I’ve experimented a bit more with parity checking balanced ternary values. As mentioned in an earlier post, the behavior is quite similar to binary parity checking. But the fact that each trit is capable of arriving incorrectly in two different ways (either incremented or decremented) causes some interesting effects.
Let’s say that a 9-trit word is transmitted, along with a single parity trit. This gives us 10 trits on the receiving end. We’ll call the original 9 trits ‘data trits’, the transmitted parity trit is the ‘parity trit’ and the calculated check trit on the receiving side will be called the ‘check trit’. If all 10 transmitted trits are received without any alteration, the check trit will be a 0. If one of the data trits is incremented, the check trit is a +. If one of the data trits is decremented, then the check trit is a -. However, if the parity trit itself is altered during transmission, the result is the opposite. If the parity trit is incremented, the check trit is a -. If the parity trit is decremented, the check trit is a +.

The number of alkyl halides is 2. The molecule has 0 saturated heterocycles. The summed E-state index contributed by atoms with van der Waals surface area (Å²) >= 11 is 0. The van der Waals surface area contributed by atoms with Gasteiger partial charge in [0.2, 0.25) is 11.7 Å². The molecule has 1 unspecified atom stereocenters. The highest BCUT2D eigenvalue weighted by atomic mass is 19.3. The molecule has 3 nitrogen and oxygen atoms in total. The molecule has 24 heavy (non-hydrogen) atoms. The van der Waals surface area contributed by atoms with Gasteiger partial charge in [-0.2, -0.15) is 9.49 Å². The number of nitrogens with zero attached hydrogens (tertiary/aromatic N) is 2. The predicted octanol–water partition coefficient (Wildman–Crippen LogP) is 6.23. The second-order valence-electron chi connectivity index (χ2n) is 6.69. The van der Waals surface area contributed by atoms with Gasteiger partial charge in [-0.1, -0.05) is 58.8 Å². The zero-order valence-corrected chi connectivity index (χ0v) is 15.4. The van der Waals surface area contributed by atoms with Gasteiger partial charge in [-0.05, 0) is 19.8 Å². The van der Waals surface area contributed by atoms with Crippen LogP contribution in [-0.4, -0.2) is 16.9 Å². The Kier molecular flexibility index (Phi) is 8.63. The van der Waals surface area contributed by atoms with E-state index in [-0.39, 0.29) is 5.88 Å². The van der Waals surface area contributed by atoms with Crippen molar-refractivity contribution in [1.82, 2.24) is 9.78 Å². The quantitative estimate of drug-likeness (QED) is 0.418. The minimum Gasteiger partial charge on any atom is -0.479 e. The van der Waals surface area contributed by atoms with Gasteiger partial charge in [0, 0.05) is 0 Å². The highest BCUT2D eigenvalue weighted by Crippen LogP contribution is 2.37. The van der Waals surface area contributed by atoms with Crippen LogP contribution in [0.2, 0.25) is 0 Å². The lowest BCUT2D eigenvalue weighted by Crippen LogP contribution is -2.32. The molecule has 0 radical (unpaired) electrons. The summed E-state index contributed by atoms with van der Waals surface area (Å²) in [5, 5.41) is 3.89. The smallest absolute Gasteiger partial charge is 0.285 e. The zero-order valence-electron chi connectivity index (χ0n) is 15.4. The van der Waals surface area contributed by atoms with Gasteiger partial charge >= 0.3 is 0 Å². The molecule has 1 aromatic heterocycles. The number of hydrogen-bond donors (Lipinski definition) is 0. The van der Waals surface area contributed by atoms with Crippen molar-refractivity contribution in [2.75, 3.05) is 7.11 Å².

This phenomena is interesting, but not useful by itself since you don’t know which type of error caused the check trit to be non-zero. It may be of use in arrangements using multiple parity trits such as SECDED (Single Error Correction, Double Error Detection) schemes.